Its that time of the year again, no, not the time when I kick all of your asses [ that happens every year silly].
Its time for all of you to go vote. Now i know our league is made up of different people and personalities, so in this post I'm not going to be focusing on the candidates but rather give you all a little bit of explanation on the new Amendments that are on the ballot.
Unfortunately but by necessity this post is going to be rather dry reading. Even so I urge all of you to familiarize yourselves with what they contain seeing as how some of the wording can be a little confusing.
oh.... and Rick Scott is responsible for the algae bloom,.... just throwing that out there.
Amendment 1 proposes to Increase the portion of a home’s value that can be exempted from non-school property taxes by $25,000; exempting the home’s value between $100,000 to $125,000.
A “yes” vote would save homeowners money. However, critics warn that savings will not last since cities will be forced to raise other taxes to make up for the lost revenue. The Florida Association of Counties warns if this amendment passes, cities and counties will lose $752 million in the first year: Money that will need to be replaced
My take: good if you own your own homw for a small amout of time, terrible if you dont own.
A Yes Vote Would... -Make permanent the 10 percent limit on increases in tax value for non-homestead property, thus reducing tax bills. -Continue to deny local governments (excluding school districts) tax revenue they would otherwise collect from rising property values.
A No Vote Would... -End the practice of limiting tax increases on non-homestead property by limiting property-value increases to 10 percent. -Possibly lead to higher tax bills for non-homestead property, resulting in additional revenue to local governments of about $700 million, according to the state Revenue Estimating Conference.
My take: This only affects you if you own non-homesteaded property. Vote no to raise taxes on people with 2 or more property's.
A Yes Vote Would... -Require that voters approve a constitutional amendment through citizen initiative to authorize any new casino gambling in Florida, essentially stripping that authority from the Legislature. -Preclude constitutional approval of casinos through other means, including amendments offered by the Legislature or by the CRC. -Continue to allow the Legislature to approve other types of non-casino gambling, such as poker rooms, bingo, lotteries and fantasy sports. -Allow the Legislature to oversee, regulate and tax any casino-type gambling that voters approve through a constitutional amendment. -Not affect the state’s ability to negotiate casino agreements with Native-Americans.
A No Vote Would... -Continue to allow casino gambling either through new laws passed by the Legislature or through various types of constitutional amendments.
My take: this is an interesting one. I am all for more casinos so at first glance I would have voted yes. I dug a little more and it turns out that the backers of this amendment are the Seminole tribe and Disney world. There is no way those 2 want more casinos so ill be voting no.
A Yes Vote Would... -Grant felons – excluding those convicted of murder or felony sex crimes – the right to vote after completing all the terms of their sentence. The Governor’s Clemency Board studies have shown that recidivism rates drop about 30% if person has their voting rights restored. Another study shows that with a lower recidivism rate, costs of incarceration go down, employment goes up and that the positive impact on the Florida economy is $365 million per year.
A No Vote Would... Continue the current requirement that felons wait a minimum of five years before applying to have their voting rights restored, and then appear before the governor and Cabinet to appeal for those rights. C-ontinue allowing the governor and Cabinet sole authority to determine whether a felon is allowed to vote again.
My take: vote yes if you think most felons should be able to vote after serving their time.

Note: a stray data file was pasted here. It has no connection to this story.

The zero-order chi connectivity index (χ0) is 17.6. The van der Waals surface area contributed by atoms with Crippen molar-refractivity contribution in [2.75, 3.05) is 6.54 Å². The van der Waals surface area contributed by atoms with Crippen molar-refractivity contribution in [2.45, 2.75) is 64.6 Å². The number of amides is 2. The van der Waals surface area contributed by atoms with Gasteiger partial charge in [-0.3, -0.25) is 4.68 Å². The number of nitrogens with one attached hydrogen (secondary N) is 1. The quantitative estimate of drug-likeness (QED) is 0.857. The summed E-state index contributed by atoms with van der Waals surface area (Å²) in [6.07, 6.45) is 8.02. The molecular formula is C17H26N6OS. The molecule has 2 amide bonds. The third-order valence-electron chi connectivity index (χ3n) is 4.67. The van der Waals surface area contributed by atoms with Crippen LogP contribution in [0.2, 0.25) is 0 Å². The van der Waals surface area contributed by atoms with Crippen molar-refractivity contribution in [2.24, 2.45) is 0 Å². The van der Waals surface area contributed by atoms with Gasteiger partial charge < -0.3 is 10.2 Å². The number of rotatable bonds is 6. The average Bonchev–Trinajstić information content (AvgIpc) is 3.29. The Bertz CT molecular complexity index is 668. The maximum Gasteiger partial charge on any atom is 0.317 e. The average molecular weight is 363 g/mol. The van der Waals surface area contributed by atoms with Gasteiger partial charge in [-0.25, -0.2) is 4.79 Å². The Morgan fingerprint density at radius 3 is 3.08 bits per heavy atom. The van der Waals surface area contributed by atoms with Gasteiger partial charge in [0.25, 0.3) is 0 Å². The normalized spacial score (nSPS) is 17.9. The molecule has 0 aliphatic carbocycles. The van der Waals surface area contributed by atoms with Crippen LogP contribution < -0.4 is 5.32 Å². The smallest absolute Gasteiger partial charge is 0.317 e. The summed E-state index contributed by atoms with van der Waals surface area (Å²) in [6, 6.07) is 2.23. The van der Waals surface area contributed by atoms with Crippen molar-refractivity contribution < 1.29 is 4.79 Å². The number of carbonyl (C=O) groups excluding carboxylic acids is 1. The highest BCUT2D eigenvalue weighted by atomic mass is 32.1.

A Yes Vote Would... -Require a two-thirds vote by the state House and Senate to increase existing taxes and fees or impose new ones. -Require that any new or increased taxes or fees be voted on in stand-alone bills. -Exclude local governments from any super-majority requirements if they choose to raise taxes or fees.
A No Vote Would... -Allow the Legislature to continue approving increased or new taxes and fees through a simple majority vote. -Allow the Legislature to continue bundling tax and fee increases with bills that include other measures.
My take: vote Yes if you think our government should need 2/3 of a majority instead of 51%.
A Yes Vote Would... -Enshrine in the state Constitution an array of victims rights, many of which are currently in state law. -Place new time limits on filing appeals. -Require that victims receive some type of written notification of their rights. -Eliminate an existing constitutional provision that ensures victims’ rights don’t infringe on the rights of accused criminals. -Raise the mandatory retirement age for Supreme Court justices and judges from 70 to 75. -Prohibit courts and judges from deferring to an administrative agency’s interpretation of state laws or rules when deciding cases.
A No Vote Would... -Retain existing victims rights in the Constitution and in state law. -Keep the mandatory retirement ages for justices and judges at 70. -Continue allowing courts and judges to rely on state agencies’ interpretation of state laws and rules when deciding cases.
My take: This is one that the wording will fuck you up because of the arbitrarily placed "victims". Basically this allows judges to stay on the bench till 75 and be able to interpret the law as they see fit.
A Yes Vote Would... -Force universities’ boards of trustees and the state Board of Governors to get supermajority approval from their members to increase student fees or impose new ones. -Make the governing framework for state colleges a part of the Constitution. -Create a constitutional requirement for state and local governments to pay death benefits to first responders. -Expand the definition of first responders under state law to include paramedics and emergency medical technicians. -Require the state to provide death benefits to members of the U.S. military who are either residents of Florida or who are stationed in the state. -Create an undetermined financial burden on local and state government from paying death benefits to a larger group of first responders and members of the military. The amendment does not specify a funding source for those payments.